Anne Rice’s second installment on the life of Christ is even better than the first. Now Jesus is a young man, living in Nazareth with his extended family. One of the things Rice makes clear is how Jesus’ ‘brothers’ in the New Testament are his kinsmen.
Road to Cana
Not only do the semantics allow for this probability, but based on her exhaustive research, Rice shows how Jesus would have lived in a traditionally local village in which nearly everyone was related in one way or another. In our modern suburban world with just immediate family, and that often fractured with individualism, it is difficult for us to remember that until very recently families were local, large and extended. People lived in close proximity with a whole clan of uncles, aunts, cousins etc. all of whom were as close as brothers and sisters.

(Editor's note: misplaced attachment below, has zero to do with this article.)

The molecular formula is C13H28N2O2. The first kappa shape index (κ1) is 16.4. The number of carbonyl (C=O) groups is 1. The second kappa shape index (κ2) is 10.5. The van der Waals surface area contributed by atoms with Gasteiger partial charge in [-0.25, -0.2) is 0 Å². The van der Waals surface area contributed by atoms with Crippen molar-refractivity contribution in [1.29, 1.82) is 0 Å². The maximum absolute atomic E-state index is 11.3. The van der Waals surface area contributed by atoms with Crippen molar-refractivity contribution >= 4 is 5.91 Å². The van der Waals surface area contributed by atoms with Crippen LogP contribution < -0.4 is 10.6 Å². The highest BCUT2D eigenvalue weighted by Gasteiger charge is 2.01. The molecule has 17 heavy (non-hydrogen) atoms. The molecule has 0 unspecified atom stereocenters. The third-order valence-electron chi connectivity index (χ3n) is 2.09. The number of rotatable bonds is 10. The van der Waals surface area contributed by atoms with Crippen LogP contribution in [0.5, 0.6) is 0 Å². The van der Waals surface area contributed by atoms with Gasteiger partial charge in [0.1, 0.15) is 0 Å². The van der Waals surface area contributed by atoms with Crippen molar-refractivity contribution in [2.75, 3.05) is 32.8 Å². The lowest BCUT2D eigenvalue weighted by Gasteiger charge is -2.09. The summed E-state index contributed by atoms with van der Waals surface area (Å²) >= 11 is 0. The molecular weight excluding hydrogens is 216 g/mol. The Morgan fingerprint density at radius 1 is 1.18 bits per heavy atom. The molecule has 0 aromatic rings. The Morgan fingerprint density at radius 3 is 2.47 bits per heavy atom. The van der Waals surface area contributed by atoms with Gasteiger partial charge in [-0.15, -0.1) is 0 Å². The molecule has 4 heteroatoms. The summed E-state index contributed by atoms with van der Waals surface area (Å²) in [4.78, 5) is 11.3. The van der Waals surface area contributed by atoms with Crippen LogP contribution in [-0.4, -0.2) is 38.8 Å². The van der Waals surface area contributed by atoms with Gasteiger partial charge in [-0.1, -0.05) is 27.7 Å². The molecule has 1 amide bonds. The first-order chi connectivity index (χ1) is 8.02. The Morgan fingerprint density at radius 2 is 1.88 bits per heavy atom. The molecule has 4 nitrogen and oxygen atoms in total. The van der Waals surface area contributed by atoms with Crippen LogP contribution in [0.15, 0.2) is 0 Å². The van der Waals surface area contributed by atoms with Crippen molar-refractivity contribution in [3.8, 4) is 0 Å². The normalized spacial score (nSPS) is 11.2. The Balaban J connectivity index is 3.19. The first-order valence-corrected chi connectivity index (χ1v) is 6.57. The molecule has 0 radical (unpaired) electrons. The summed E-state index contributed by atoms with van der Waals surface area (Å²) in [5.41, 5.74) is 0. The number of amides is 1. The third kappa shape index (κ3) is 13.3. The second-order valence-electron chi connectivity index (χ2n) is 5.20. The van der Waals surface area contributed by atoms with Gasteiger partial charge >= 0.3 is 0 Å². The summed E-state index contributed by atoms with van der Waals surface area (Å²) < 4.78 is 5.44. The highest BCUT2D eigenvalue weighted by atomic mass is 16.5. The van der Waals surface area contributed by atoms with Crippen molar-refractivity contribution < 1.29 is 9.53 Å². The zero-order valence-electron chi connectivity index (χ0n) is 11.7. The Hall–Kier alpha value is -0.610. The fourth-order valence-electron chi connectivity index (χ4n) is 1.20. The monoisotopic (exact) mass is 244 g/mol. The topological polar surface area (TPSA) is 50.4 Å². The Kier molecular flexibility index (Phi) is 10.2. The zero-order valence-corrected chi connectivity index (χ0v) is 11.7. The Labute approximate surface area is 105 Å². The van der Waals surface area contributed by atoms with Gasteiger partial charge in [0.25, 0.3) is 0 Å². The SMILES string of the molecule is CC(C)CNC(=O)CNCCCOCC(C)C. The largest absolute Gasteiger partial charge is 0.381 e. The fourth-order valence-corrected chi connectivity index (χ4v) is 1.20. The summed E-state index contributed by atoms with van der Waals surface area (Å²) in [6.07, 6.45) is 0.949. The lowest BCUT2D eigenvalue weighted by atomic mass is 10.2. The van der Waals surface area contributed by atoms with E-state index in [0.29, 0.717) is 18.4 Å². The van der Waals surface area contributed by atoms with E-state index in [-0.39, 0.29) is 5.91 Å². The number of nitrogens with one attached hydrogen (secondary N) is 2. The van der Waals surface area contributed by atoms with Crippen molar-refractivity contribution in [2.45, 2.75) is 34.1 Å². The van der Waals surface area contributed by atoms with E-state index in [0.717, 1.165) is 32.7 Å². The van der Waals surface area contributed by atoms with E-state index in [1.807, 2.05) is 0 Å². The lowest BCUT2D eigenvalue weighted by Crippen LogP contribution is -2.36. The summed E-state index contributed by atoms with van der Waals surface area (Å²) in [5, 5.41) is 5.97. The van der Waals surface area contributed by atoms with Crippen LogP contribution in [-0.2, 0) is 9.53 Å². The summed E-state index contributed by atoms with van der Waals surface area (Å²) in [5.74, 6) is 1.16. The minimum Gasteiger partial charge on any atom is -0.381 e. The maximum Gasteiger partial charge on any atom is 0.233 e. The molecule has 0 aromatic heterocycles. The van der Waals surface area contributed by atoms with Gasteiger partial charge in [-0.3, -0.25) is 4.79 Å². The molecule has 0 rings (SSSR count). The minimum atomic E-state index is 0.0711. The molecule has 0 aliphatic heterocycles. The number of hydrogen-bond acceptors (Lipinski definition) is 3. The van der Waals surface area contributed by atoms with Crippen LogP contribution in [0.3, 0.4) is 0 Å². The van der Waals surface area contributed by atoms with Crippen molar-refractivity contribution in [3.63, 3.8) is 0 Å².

This is a detail: the rest of the book is a startling, beautiful and intimate portrayal of Christ the Lord. Rice’s writing style is lush, opulent and sensual. In her vampire and witch books it also whispered with a seductive eroticism. Here that same sensuality is purified. Jesus loves the physical world he is part of. He loves people, he loves the natural world and everything in it, from the coolness of the water in the well, to the fragrant olives, the dying embers in the fire and the soft flesh of an old man’s face.
It is this pure indulgence in the beauty of the physical world that I find most moving. Here is a fully incarnate Christ–one immersed in the physical world he has made, one who is fully man, yet in and through his full humanity his full divinity shines forth.
Read these books. They are destined to become classics.
PS: Next week I will be interviewing Anne Rice for several of the papers I write for, and will report on our dialogue here.